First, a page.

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NBA Comparisons for LSU’s Ben Simmons

December 29 - LSU Tigers forward Ben Simmons (25) passes the ball to forward Craig Victor II (32) during the NCAA basketball game between the LSU Tigers and the Wake Forest Demon Deacons at Pete Maravich Assembly Center in Baton Rouge, LA. Wake Forest Demon Deacons defeated LSU Tigers 77-71. (Photo Stephen Lew/Icon Sportswire)

Before he ever stepped foot on LSU’s campus, Ben Simmons was surrounded by hype as the consensus No. 1 pick for the 2016 NBA draft.

Now two months into his freshman season with the Tigers, little has changed. If anything, the hype has expanded even more.

Simmons is averaging 20.1 points, 12.9 rebounds, 5.2 assists, 2.1 steals and 1.4 blocks while shooting 58.7 percent from the field and 74.3 percent from the free throw line.

His multifaceted game has already conjured up comparisons to LeBron James and Magic Johnson. And lofty as those comps are, they’re not out of the question in terms of ceiling.

However, Simmons isn’t a carbon copy of either of those players. In fact, no one NBA prospect plays exactly like someone who’s already in the pros. For that reason, catch-all player comparisons often fall short.

In this piece, we’ll still compare Simmons to current or former NBA players, but we’ll look at multiple aspects of his game: scoring, playmaking, rebounding and defense.

SCORING – LeBron James

The biggest question regarding Simmons’ scoring ability revolves around his shooting. Specifically, can he? So far this season, he hasn’t really had the need to show off his stroke. After all, he’s averaging 20 points and shooting nearly 60 percent from the field while relying on his ability to get to the rim.

Sound familiar?

When LeBron James first entered the league, he faced similar questions, though he was able to develop a jump shot over time. It wasn’t until his stint with the Miami Heat that James was truly reliable outside the paint.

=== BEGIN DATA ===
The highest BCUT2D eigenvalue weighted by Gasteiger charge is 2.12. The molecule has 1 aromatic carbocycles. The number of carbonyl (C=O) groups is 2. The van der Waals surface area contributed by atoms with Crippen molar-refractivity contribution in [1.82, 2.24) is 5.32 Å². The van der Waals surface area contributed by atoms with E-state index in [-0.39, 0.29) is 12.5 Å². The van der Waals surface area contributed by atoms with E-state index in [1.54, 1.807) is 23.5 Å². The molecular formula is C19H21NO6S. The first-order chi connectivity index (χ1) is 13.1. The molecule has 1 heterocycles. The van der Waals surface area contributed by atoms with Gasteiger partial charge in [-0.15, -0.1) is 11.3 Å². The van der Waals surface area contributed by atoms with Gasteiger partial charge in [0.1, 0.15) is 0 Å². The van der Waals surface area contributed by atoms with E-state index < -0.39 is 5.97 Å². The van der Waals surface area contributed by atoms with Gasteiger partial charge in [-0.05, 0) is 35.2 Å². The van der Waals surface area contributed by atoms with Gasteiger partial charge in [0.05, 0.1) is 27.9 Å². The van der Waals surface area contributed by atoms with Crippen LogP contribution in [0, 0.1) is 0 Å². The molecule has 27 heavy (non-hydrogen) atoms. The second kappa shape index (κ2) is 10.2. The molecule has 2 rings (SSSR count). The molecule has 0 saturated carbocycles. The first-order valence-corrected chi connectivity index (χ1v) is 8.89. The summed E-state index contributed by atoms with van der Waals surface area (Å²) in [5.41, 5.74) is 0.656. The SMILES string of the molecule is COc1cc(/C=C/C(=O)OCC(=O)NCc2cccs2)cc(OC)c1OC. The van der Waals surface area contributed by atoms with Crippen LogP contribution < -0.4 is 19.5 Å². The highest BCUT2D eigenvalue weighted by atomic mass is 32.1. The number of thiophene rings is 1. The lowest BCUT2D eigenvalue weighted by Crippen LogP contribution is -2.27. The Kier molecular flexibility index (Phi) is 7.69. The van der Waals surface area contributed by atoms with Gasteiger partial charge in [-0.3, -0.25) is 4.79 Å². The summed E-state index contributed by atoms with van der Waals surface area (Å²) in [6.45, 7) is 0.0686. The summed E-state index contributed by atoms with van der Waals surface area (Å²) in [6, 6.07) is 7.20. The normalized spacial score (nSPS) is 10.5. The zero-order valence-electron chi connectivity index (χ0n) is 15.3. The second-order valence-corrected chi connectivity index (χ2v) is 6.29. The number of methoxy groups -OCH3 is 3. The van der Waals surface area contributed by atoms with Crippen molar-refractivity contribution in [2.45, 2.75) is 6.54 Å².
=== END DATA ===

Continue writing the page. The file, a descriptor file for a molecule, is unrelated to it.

% of FGA by Distance FG% by Distance
Season Tm FG% Dist. 2P 0-3 3-10 10-16 16 <3 3P 2P 0-3 3-10 10-16 16 <3 3P
2003-04 CLE .417 11.2 .855 .315 .168 .161 .211 .145 .438 .604 .356 .313 .352 .290
2004-05 CLE .472 12.1 .817 .311 .137 .121 .248 .183 .499 .725 .370 .324 .373 .351
2005-06 CLE .480 12.4 .792 .353 .092 .094 .253 .208 .518 .689 .411 .304 .398 .335
2006-07 CLE .476 12.2 .809 .333 .125 .111 .241 .191 .513 .725 .406 .361 .346 .319
2007-08 CLE .484 12.2 .781 .373 .090 .080 .238 .219 .531 .706 .426 .303 .372 .315
2008-09 CLE .489 13.4 .762 .333 .092 .074 .263 .238 .535 .728 .453 .286 .388 .344
2009-10 CLE .503 13.4 .747 .342 .082 .061 .262 .253 .560 .745 .468 .344 .398 .333
2010-11 MIA .510 12.7 .812 .284 .172 .094 .262 .188 .552 .744 .459 .443 .445 .330
2011-12 MIA .531 11.5 .873 .329 .136 .135 .272 .127 .556 .758 .484 .481 .384 .362
2012-13 MIA .565 11.2 .812 .373 .133 .105 .202 .188 .602 .776 .494 .415 .447 .406
2013-14 MIA .567 11.4 .774 .399 .123 .084 .168 .226 .622 .796 .554 .404 .366 .379
2014-15 CLE .488 12.6 .735 .332 .127 .116 .159 .265 .536 .722 .414 .356 .377 .354
2015-16 CLE .496 10.0 .793 .435 .139 .085 .134 .207 .551 .700 .379 .340 .381 .285
Career .496 12.1 .796 .343 .122 .101 .230 .204 .536 .725 .434 .358 .387 .340
Provided by Basketball-Reference.com: View Original Table
Generated 1/8/2016.

James was still able to dominate as he developed because of his ability to get to the rim at will, an ability Simmons also possesses. LSU’s big man gets to the paint whenever he wants, showing great touch inside when the dunk isn’t available.

In the NBA, Simmons can score as a slasher as his jump shot develops. Despite not showing much range in college, high school highlights prove his shot isn’t broken.